In most cases the above options are the best because they allow easy swizzling (`.xxx`, `.zyx`, etc.). Internally they all remap back to `xyzw` for the compiled shader, but they’re nice shorthand for showing the different types of information sources even if they’re really all the same data. Note you cannot mix the different accessor sets in the same swizzle; `.xgp` will fail! You can use the different accessors for assignments or comparisons; `foo.xyz = bar.rgb` or `foo.xyz == foo.rgb`.

`[n]` allows direct access to each value, and is most commonly seen when using explicit arrays (`float foo[4] = {1.1, 2.2, 3.3, 4.4};`) but can also be used with vectors and matrices. You cannot swizzle or access multiple components in-line with them though, so `foo[0][1]` will result in an error for `float foo[4] `or `float4 foo`, that is used for accessing multi-dimensional data types; matrices like `float4x4 foo` or vector arrays like `float4 foo[4]` or nested arrays like `float foo[4][4]`.

Thanks for the help. It turns out that e.g. foo[3] runs quite a bit slower than the way I was doing it with IF statements.

Something like the below code might end up faster than the if statements, especially on some older hardware.

``````fixed4 data = tex2D(_DataTex, UV.xy);
half channel = floor(fmod(UV2.x,4.0));
fixed output = dot(data, saturate(-abs(channel - half4(0.0, 1.0, 2.0, 3.0)) + 1.0));
``````

A little explanation:
The first line is self explanatory, get the texture data.
The second line gets us a value of 0, 1, 2, or 3 by flooring the fmod.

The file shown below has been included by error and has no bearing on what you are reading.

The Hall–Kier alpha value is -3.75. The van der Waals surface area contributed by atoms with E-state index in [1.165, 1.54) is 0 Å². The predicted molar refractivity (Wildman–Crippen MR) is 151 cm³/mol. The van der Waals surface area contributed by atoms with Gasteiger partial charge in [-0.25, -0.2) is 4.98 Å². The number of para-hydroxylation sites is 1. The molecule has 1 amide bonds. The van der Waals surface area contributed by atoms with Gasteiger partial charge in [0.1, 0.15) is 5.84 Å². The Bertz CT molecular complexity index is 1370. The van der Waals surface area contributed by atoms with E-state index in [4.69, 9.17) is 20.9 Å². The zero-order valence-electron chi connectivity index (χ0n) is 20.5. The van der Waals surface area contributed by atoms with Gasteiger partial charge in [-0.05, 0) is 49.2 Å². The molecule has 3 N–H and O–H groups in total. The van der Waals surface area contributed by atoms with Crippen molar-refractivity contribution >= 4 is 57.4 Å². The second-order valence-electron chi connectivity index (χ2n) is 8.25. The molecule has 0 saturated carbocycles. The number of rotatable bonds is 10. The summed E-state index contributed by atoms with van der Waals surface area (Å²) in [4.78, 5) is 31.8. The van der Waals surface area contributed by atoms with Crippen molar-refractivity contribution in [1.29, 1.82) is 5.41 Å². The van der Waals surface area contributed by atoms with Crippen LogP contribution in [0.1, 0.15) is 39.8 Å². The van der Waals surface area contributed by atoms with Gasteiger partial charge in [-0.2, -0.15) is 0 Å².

The third line is the magic.

A dot product is a easy way to add a bunch of values together as it’s highly optimized on GPUs.
`foo.x + foo.y + foo.z + foo.w`
is slower than
`dot(foo, float4(1.0,1.0,1.0,1.0))`
A dot product on modern hardware can be done in a single cycle where the adds are all a single cycle each. Even on older hardware the dot product is probably going to be two cycles and not three.

So now the `saturate(-abs(channel - half4(0.0, 1.0, 2.0, 3.0)) + 1.0)` part. This can probably best be explained by a wolfram alpha link.
http://www.wolframalpha.com/input/?i=-abs(x±+(0.0,+1.0,+2.0,+3.0))+++1.0+with+x+=+0+to+4
Basically it’s taking the value and getting them into 0 to 1 ranges (plus some negatives). Because channel is floored the values you get back are actually only zero or one, but adding floor to the wolfram alpha link makes it more difficult to understand. So now a channel value of 0 will result in a half4(1.0, 0.0, 0.0, 0.0) and a channel value of 1 will result in a half4(0.0, 1.0, 0.0, 0.0) etc.

The `saturate` and `abs` are both “free”, so that entire line is just 3 cycles even with the dot product. The second line of just `floor(fmod(UV2.x, 4.0))` might be slower!

Thanks for taking the time to write and explain this. I did a test of this code on my main computer vs my original IF-based code, and somehow the two still run at the same speed. I presume the operations are just getting optimized so much that it’s more or less dependent on texture fetches. Your code does work, btw, which is cool. I might have to try it on a slower computer to see if there’s any difference there. No matter what else I’ve tried, the IF statements somehow end up being the fastest solution already.